Hello my loves,
thank you so much for the feedback after the post about eating disorder awareness. It is much more prevalent than we assume, and I know so many of you can relate to some of the habits people with eating disorders adopt as a means of preserving their ‘habits’.
I felt like a simple look this evening,
something I typically wear for a workday.
I also chose it because it highlighted my curves. There is a point to make with these images.
I attended a workshop today for a local campaign about ending Violence against Women, known as We Can Singapore. Local women’s group AWARE (Association of Women for Action and Research) held this workshop geared towards people who are interested in being a part of this movement and spreading the word. After volunteering to participate and taking the pledge, we are known as Changemakers. Our task is to inform at least 5 people in our midst about the issue of violence against women.
The word violence is associated most with physical aggression but there is more to that term. Emotional abuse is a form of violence. Psychological abuse is another form of violence. And there is more from where that came from.
I made a pledge to end fat shaming and slut shaming from happening within my reach, as close or distant as the shaming is happening. If I can lend my voice and make a difference, it would mean the world to me.
As a plus sized girl, I am made fully aware of my womanly curves by many. Strangers, people I have only just met, family, friends.
Have you ever felt that you had to cover yourself up or hide your magnificence because you didn’t trust the world around you?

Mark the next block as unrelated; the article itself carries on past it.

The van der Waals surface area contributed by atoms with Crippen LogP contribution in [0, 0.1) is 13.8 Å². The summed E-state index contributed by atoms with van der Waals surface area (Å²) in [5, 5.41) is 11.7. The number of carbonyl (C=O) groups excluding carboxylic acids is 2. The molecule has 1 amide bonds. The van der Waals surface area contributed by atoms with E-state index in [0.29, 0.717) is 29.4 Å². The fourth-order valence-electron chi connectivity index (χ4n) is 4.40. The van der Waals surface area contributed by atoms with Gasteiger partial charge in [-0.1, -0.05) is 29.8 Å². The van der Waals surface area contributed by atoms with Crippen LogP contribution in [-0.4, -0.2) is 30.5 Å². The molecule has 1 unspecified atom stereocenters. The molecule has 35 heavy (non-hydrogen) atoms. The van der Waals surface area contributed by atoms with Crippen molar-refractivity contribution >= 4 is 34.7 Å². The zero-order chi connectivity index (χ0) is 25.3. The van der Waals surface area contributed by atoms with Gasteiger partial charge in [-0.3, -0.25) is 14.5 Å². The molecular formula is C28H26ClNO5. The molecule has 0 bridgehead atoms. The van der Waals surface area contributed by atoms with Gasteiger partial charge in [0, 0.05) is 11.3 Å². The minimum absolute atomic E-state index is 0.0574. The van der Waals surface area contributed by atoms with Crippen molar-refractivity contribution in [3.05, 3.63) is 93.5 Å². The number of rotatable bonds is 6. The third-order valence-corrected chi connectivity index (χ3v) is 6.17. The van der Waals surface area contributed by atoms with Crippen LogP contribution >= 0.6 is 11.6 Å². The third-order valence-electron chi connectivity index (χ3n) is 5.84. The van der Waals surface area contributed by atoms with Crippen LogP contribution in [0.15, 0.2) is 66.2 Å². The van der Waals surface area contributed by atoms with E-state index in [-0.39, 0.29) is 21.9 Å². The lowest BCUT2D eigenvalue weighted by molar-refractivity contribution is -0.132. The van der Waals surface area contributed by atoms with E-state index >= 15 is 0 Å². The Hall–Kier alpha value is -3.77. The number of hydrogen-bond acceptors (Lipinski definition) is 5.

Yes, that’s what I am talking about.
They try to make a curvy girl feel ashamed of her silhouette because she is deemed too ‘sexy’ or ‘provocative’ for flaunting them.
I don’t even make a conscious effort to flaunt my body. I don’t have to resort to that. I simply dress as I wish. But for many of us, that act itself is a privilege.
Does being fat make me shameful?
Does being voluptuous make me a slut?
Does your size have to determine how you are treated by society?
Do your fashion choices have to be based on some higher moral ground that society has conveniently created?
No. Say it loud and clear
So here are my curves, take it or leave it. And who better to quote than Maya Angelou :
Pretty women wonder where my secret lies.
I’m not cute or built to suit a fashion model’s size
But when I start to tell them,
They think I’m telling lies.
It’s in the reach of my arms
The span of my hips,
The stride of my step,
The curl of my lips.
I’m a woman
Now you understand
Just why my head’s not bowed.
I don’t shout or jump about
Or have to talk real loud.
When you see me passing
It ought to make you proud.
It’s in the click of my heels,
The bend of my hair,
the palm of my hand,
The need of my care,
‘Cause I’m a woman
This is just the beginning of my chapter with getting involved with something that I have always wanted to be a part of. I am a feminist and I am proud to be a woman.
Cheers to that 🙂
I shall leave you with details of the workwear look and heaps of good juju xxxo Aarti Olivia
white leotard top, Forever 21
green Belt, eBay
burgundy pencil skirt, Cotton On
green flats, Bangkok
hairband, local store